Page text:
“Thump! Thwap! Whack-a-slap-smack!”

A clattering herd of a couple dozen people, ages 5 to 70, shuffled, stomped and kicked their way across a black-and-white tiled dance floor while the Jackson 5 belted out “I Want You Back.”

It’s Tappy Hour — actually two hours — a Friday night event at Can Can Wonderland, the eclectic entertainment venue in St. Paul’s Hamline-Midway neighborhood.

Can Can Wonderland, which opened in January, is best known for its artist-inspired miniature golf course, arcade games and boozy malts and slushies. But since February, couples on dates, friends on a dare, gal pals and children-and-parent teams have been showing up to try their feet at flaps and slaps, shuffles and shim shams, and such combinations as the front essence and the Maxie Ford.

The free tap sessions, which run from 4 to 6 p.m., are led by Ellen Keane, a longtime local dance instructor, University of Minnesota dance and theater adjunct faculty member and owner of the Keane Sense of Rhythm tap dance company.

You don’t need any dance experience to give Tappy Hour a whack. For the most part, participants are first-timers or people who tapped years ago and want to pick it up again, Keane said.

“Anyone can pick up the stuff we’re doing,” she said. “We do a lot of repetition.”

You don’t even need your own shoes. You can borrow one of the dozens of tap shoes that Keane brings to Can Can.

“I’ve been collecting tap shoes for years,” she said.

The event got its start when Keane was having a beer at Can Can shortly after it opened. She told the bartender that her dance studio, just across the street at the Celtic Junction Arts Center, offered classes to adult beginners. Can Can quickly installed a dance floor and hired Keane to put on a Tappy Hour class for its patrons.

“The name alone, it’s perfect,” said Chris Pennington, Can Can’s creative director and founder.

He said he initially thought that Tappy Hour would last about a month. But the lessons have become part of Can Can’s “rolling boil of entertainment,” designed to keep customers happy while waiting for their mini-golf tee times.

“It’s the idea that you can go to the bar and get a drink and end up improving yourself and building skills,” he said.

From bucket lists to balance

Claudia Schaaf decided to give the class a try because tap dancing is “part of my bucket list.” The 67-year-old St. Paul resident played drums when she was younger, so she thought she might have a leg up — so to speak.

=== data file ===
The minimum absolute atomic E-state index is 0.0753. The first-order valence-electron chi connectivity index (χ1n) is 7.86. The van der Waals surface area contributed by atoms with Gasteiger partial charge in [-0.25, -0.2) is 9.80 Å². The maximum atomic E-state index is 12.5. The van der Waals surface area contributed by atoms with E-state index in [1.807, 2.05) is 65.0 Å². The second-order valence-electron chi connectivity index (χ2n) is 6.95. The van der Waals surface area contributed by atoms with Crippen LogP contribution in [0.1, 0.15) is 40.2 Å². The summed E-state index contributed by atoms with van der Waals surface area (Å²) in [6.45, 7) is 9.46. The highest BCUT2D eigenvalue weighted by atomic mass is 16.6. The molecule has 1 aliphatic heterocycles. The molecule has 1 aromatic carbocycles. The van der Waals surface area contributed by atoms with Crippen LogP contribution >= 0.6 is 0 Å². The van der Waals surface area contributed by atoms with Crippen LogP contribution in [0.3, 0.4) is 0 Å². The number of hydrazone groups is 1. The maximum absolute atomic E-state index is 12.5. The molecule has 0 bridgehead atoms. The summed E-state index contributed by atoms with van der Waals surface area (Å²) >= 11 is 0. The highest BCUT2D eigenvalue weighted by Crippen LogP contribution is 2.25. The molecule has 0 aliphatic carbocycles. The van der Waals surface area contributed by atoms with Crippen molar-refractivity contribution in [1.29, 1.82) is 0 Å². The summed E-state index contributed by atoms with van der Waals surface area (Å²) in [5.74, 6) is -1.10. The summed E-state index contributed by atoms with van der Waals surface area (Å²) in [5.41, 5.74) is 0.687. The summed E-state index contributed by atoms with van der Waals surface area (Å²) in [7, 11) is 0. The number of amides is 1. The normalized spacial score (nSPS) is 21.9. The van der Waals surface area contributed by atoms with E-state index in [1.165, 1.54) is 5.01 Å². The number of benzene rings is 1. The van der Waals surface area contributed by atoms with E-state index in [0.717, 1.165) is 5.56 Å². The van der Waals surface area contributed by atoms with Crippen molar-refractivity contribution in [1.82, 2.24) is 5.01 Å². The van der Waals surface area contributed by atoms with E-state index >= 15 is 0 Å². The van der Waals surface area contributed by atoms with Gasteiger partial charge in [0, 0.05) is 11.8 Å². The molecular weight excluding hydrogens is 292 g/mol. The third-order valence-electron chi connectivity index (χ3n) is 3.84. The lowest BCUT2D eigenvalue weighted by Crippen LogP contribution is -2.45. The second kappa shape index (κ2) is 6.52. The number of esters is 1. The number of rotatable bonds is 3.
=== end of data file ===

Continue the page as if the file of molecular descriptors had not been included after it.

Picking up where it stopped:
“I’ve got rhythm, but just because I’ve got rhythm doesn’t mean my feet will move the way I want,” she said.

So she brought her daughter, Jennifer Prince, 35, of St. Paul, along for support. Prince started tap dancing at age 3 and won competitive titles in high school. However, she last tap-danced in college because “adulting” got in the way.

Heidi Heitkamp and her 5-year-old son, Revelin, have been to about 10 Tappy Hours.

“He loves anything that’s singing, dancing or entertaining,” she said. “He’s good all week so he can come to this on Friday.”

Pam Riesberg of Mendota Heights said she goes to Tappy Hour because tap dancing is good for your bones, balance and memory. But it’s also a stress reliever.

“One of my friends, she had a terrible couple of months, and she gets to tap dancing and she really makes a lot of noise,” said Riesberg, 71.

Speaking in tap

Keane starts the sessions by getting everyone to follow her through basic steps such as digs and ball changes before leading the group through simple routines.

“We’ll go slow. We’ll go slow. We’ll go really, really slow,” she assured a recent group of would-be Savion Glovers.

As the lesson progressed, more joined in. Sometimes as many as 30 people crowd onto the dance floor, creating a happy racket.

“There’s something about making music together that’s really fun,” Keane said.

Kathy Mann agreed.

“It’s like a creative process. You’re creating a dance. You’re using your feet as a percussive instrument,” said Mann of Rosemount, who came to Tappy Hour with her husband, Steve, to celebrate their 400th month of marriage.

They used to take weekly tap dance lessons when they were younger. Now that their kids are grown, they’ve decided to take it up again.

Class varies from week to week. Sometimes Keane will get everyone to stand in a circle and take turns improvising a short dance. Or a dancer might be invited to tap out the rhythm of a song while the rest of the group tries to name that tune. Or everyone will dance to the beat of “Twinkle, Twinkle Little Star” in unison or tap-dance a four-part round of “Row, Row, Row Your Boat.”

At the end of one routine, Keane asked everyone to stomp out “Shave and a haircut — two bits.”

“I love the sound,” said Tappy Hour fan Nancy Hone, 68, of St. Paul.

“The tap sound is a sound that speaks to me.”